What makes Trump more influential than any previous American nativist is the size of his audience and the devotion of his supporters. Trump has more than 66 million Twitter followers and a powerful echo chamber in conservative media, allowing him to instantaneously convey his ideas to a quarter of the adult population. Other presidents had passionate followers (Andrew Jackson, Franklin Roosevelt and Ronald Reagan come to mind), but none of them expressed much, if any, animus toward immigrants. Trump’s rhetoric has changed the way many Americans view immigrants: Nearly a quarter now call immigration a “problem,” more than double the percentage who characterized it that way in 2015, and the highest share since Gallup began asking that question a quarter-century ago.
Trump has made public expressions of nativism socially acceptable for the first time in generations. As he lambasted Rep. Ilhan Omar (D-Minn.), a Somali immigrant, at a July rally in Greenville, N.C., the crowd erupted with chants of “Send her back,” echoing Trump’s notorious tweet. “There was a filter,” a Latino resident of Greenville noted after the rally, that previously prevented Americans from expressing such hatred of immigrants, but “now the filter has been broken. My Hispanic friends are afraid to go to the store. They’re afraid to do anything. It’s scary.”
Trump’s spread of nativism has led to an upsurge in animosity directed at immigrants. Those who read or hear the president’s nativist views are more likely to write offensive things on social media about the groups he targets, one political science study found. One study using data compiled by the Anti-Defamation League found that counties that hosted Trump rallies in 2016 saw a 226 percent increase in hate crimes in the following months, primarily assaults or acts of vandalism, compared to counties that didn’t host rallies. ABC News identified at least 29 cases in which violence or threats of violence were carried out, and the perpetrators targeted immigrants or those perceived to be immigrants more than any other group.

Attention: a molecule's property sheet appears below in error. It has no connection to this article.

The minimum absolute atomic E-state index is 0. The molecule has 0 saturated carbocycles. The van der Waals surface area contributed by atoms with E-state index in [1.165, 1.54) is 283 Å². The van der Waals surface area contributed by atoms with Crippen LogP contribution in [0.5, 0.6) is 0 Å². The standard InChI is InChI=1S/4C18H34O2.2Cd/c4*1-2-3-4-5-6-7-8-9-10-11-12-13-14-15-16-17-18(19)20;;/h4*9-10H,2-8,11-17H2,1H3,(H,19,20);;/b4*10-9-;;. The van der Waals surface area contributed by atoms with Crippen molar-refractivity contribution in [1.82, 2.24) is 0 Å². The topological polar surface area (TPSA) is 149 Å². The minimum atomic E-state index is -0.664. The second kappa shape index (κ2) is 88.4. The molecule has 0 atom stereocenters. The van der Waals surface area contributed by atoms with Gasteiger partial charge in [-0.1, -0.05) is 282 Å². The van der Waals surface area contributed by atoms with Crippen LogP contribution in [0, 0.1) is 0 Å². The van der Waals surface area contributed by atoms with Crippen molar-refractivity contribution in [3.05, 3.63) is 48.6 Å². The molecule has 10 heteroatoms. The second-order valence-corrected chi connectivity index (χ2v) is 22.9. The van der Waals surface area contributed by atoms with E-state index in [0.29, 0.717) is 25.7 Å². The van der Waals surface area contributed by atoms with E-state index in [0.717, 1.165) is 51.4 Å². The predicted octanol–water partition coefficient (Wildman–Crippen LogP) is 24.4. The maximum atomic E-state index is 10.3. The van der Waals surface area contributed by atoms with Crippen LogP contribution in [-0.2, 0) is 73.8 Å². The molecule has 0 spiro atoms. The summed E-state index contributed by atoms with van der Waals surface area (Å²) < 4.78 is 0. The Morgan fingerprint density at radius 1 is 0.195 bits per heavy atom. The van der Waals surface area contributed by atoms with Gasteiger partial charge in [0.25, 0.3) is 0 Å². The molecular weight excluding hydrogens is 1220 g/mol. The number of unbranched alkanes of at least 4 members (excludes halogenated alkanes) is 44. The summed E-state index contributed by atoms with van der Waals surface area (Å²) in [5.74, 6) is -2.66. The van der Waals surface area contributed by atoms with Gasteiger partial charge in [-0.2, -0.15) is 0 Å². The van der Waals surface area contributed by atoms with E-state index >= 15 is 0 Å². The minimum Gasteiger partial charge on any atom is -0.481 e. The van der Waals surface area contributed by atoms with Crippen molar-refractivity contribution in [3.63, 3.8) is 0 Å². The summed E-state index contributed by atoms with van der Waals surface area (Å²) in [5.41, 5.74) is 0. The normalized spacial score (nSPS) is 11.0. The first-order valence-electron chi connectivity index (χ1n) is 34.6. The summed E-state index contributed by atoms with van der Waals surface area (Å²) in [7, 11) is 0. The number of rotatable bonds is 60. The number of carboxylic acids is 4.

The president’s rhetoric inspires not merely petty violence but occasionally full-fledged acts of terrorism as well. Throughout the fall of 2018, Trump relentlessly sowed fears that an “invasion” of Central American refugees was imminent via an immigrant “caravan” heading through Mexico toward the United States. Before a gunman killed 11 worshipers in a Pittsburgh synagogue in October 2018, he apparently justified his actions on the grounds that the Hebrew Immigrant Aid Society, which these days assists refugees from all over the world, “likes to bring in invaders that kill our people. I can’t sit by and watch my people get slaughtered.”
Five months later, the man accused of killing more than 50 Muslims at two mosques in New Zealand hailed Trump as a symbol “of renewed white identity” in an online manifesto. In August, a man traveled to El Paso with the goal of killing as many Latinos as possible, authorities said, slaying 22 people at a Walmart. A manifesto linked to him echoed many of the president’s favorite talking points: It condemned “the Hispanic invasion of Texas,” charged that immigrants are taking jobs from natives and lauded Republicans for reducing “mass immigration and citizenship.” These accused shooters all seemingly found Trump’s nativist rhetoric inspirational.
While this upsurge in nativist violence is terrifying, history suggests that, over the long term, those who embrace immigrants will win out over those who fear them. The percentage of Americans who want to cut immigration has risen since Trump took office, but that figure is still down by almost half since the mid-1990s. Ironically, Trump’s nativist pronouncements and actions may have galvanized Americans who oppose him to look even more favorably at immigrants than they did before. Seventy-six percent of Americans now say that immigration is good for the country — an all-time high in Gallup’s poll — while the percentage who call it harmful, 19 percent, is at an all-time low.
Anti-immigrant attitudes have always been part of American culture. They have spiked periodically — in the 1850s, in the 1920s — but those nativist upswings have proved ephemeral. The one we are witnessing today can be traced primarily to the uniquely powerful influence of Trump, the most successful purveyor of anti-immigrant sentiment in American history. But the admiration that the vast majority of Americans hold for immigrants cannot be extinguished by any man or woman, no matter how influential.
After all, most Americans understand that immigrants make America great.